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Covid Reflections from Liz



By Liz Neumark, CEO & Founder, Great Performances

The shutdown coincided with the multi-million dollar commitment my company made to its new facility. The notion of zero revenue was unfathomable and more terrifying than the health threat, which at first felt distant and overblown. I remember being out for dinner on March 12th with two colleagues, in a state of complete naivete. It would be my last in-restaurant meal for a long time. 

We prepared for a three-month maximum hiatus. Before we could go off-line, the company began to participate in emergency food relief efforts. It was salvation on every level. The lights stayed on, daily heroes stood out leading the unimaginable work effort of preparing and delivering tens of thousands of meals door-to-door, and the need to be proactive and productive was fulfilled many times over.  

There are three audio memories I will never forget. The sound of beautiful city birdsong at 4 am each morning; the sound of my sneakered footsteps along the city streets late at night; and the constant sound of ambulance sirens racing past my apartment building, heading to Mt. Sinai Hospital. 

Two of my three adult children, previously living independently, were home with us for several months. The third was in the Middle East. Being with my kids was a silver lining and we shared more in-person time than I had previously as a working mother, or at least it felt that way. It was a gift. The evening cocktail hour initiated by my son always struck me as remarkable. I walked across the park most mornings to visit my 92-year old father in his apartment. We counted our blessings. A cross-country zoom Passover Seder; who would ever have imagined that? Good health, easy access to the internet/food/entertainment, shared time with family – so many things that were a struggle for others.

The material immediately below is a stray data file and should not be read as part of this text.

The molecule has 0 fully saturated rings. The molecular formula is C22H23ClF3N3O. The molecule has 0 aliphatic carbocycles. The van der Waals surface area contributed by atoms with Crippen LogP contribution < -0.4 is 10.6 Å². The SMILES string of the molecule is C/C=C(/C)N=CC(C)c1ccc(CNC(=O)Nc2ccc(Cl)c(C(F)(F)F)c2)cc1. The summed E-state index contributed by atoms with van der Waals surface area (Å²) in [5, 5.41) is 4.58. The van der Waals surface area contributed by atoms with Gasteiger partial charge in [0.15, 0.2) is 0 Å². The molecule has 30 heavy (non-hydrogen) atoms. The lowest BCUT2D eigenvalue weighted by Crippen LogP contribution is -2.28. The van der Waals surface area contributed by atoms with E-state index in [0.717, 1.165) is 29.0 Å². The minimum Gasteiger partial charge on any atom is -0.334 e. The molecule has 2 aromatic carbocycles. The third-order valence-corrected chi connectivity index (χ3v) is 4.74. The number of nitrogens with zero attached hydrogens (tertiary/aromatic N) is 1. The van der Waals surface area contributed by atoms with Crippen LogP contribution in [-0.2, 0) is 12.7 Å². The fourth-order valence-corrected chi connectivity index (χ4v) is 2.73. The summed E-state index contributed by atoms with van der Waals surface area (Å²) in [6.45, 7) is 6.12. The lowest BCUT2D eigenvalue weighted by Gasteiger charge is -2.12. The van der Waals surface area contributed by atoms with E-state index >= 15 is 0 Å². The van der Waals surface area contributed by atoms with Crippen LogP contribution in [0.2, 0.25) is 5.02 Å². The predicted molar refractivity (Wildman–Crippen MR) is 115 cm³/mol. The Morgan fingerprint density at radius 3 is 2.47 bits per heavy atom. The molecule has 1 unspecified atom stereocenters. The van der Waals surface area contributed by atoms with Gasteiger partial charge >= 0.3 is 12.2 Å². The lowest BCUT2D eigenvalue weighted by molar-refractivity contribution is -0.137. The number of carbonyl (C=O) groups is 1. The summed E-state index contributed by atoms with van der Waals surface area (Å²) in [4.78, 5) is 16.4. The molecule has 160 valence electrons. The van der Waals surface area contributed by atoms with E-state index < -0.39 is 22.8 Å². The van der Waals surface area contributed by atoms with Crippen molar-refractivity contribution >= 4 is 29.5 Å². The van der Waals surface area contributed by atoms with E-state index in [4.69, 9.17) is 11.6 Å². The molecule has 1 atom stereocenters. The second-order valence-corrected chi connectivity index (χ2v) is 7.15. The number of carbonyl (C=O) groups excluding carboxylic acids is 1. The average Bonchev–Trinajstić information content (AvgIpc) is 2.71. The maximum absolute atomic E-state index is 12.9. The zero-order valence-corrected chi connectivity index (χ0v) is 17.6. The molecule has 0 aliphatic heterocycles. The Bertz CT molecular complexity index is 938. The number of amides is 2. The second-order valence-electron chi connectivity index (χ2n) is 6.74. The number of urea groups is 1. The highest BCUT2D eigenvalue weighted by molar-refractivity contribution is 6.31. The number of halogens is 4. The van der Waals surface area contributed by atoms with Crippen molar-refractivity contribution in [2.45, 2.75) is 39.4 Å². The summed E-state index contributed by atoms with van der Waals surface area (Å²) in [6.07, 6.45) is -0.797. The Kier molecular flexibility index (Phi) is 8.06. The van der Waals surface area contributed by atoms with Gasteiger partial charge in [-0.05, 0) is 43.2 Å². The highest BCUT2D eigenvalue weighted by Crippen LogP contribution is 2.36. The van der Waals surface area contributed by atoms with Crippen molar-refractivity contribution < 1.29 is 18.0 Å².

The events of the past two years, as the business continued the endless pivots and rode the waves of change up and down, have been challenging. (If I never hear the word ‘pivot’ again, it wouldn’t be too soon.) The political climate, supply chain upheavals, labor disruption, are matched by new opportunity for us at work; hearty customer demand for our services, the growth of internal smart, creative leaders and a powerful espirit des corps. Optimism is a powerful force.

The reality is that the pandemic has made us feel more vulnerable, more inter-connected and alert.  This is why the look back is so important to me.  There are powerful lessons we have all learned the hard way, let’s keep them alive and use them to grow, be better/do better.  I am working on keeping my list of lessons learned right where I can see them.